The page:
Blackberries , encryption and other mobile phones

Tony Naggs tony.naggs at
Mon Aug 2 13:17:45 BST 2010


Well that is quite a few questions bundled together, so I will try to
unpick them a little...

RIM (Research in Motion) Blackberry email uses a proprietary system to
"push" notifications of new email to phones.

Larger businesses using RIM will typically license and run their own
Blackberry Enterprise Server email service, sitting on a computer next
to their mail servers. (Or possibly on the same computer these days?)
The business manages their own security configuration, such as whether
encryption is used, pay RIM handsomely and are responsible for
conforming to local laws such as responding to search warrants. (E.g.
where an employee is suspected of doing something illegal, such as
drug dealing, where the police believe there may be evidence in the
employee's emails.)

Smaller businesses pay RIM to use their regional servers. For their
Blackberry users they forward emails to RIM, and the email arrival &
content is notified to the user over an encrypted connection. Like any
other communications provider RIM must conform to local rules on
providing law enforcement access to the content of the communications.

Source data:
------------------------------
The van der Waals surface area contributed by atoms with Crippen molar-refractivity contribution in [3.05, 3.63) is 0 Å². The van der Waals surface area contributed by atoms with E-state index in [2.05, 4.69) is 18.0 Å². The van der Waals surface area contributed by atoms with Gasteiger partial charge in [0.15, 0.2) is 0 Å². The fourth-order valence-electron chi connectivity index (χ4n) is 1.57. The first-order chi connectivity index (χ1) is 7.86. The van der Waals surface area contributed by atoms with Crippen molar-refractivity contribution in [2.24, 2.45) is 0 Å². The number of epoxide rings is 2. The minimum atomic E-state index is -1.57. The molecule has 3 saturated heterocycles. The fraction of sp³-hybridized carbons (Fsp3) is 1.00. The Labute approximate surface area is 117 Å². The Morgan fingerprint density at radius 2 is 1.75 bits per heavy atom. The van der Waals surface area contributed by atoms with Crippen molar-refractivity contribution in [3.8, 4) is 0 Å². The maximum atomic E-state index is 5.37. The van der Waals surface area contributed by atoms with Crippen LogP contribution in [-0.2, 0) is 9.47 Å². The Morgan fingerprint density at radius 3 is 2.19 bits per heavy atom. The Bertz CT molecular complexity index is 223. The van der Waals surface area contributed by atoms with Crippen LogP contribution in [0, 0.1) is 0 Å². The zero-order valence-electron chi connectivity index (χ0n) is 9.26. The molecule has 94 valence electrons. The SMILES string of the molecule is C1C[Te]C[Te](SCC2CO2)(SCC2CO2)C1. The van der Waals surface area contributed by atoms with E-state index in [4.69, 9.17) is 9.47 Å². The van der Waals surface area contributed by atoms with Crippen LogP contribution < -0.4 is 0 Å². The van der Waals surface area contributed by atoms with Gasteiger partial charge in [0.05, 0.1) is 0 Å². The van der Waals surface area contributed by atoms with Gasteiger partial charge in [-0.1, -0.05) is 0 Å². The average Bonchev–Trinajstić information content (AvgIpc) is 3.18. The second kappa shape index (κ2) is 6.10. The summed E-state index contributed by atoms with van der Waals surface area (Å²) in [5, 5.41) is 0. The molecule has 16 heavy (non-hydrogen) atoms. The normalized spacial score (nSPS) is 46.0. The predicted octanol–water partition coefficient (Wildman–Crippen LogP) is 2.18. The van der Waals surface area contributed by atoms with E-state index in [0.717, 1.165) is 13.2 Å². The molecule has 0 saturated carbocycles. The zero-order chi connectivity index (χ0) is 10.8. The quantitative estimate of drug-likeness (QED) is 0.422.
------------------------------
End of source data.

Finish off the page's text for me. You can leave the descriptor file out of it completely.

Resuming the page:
As UAE, India and Saudi Arabia appear unhappy with the kind of
cooperation of RIM must surely be giving in other territories the
inference is that these countries actually want blanket access to all
email. (They would most likely say that this is justified by the local
threat of terrorism.)

I am not sure how email works on the newer Blackberry devices being
sold to consumers, I thought they use the standard Internet protocols
that other phones use. These are very often not encrypted, but the
actual security will depend on combinations of configuration of the
device and the remote access email service offered by your ISP.

I hope that clarifies things somewhat.


On 2 August 2010 08:44, Mary Hawking <maryhawking at> wrote:
> According to Radio 4 Today this morning, the UAE is banning some functions
> of Blackberries because they are encrypted, the servers are outside the UAE
> and Blackberry has refused to allow access to the encrypted messages and
> calls and regard this as a security threat.
> The piece also said that they are not banning iPhones and, by implication,
> other mobiles: does this mean that the traffic on these is available to the
> UAE security forces, at any rate, when used within their territory?
> I'm about to change from an ancient Nokia and have been considering
> Blackberry, iPhone and Android (not necessarily in that order): what are the
> security models of each, and do they depend on the handset or the network?
> I.e. if I continue with O2 and get a Blackberry, does the handling of the
> messages depend on the device (Blackberry) or the network supplier (O2), and
> would it be different if I got an iPhone (or one of the Android phones) but
> still stayed with O2?
> Confused.
> Mary Hawking
> non-techie GP
> --
> Mary Hawking

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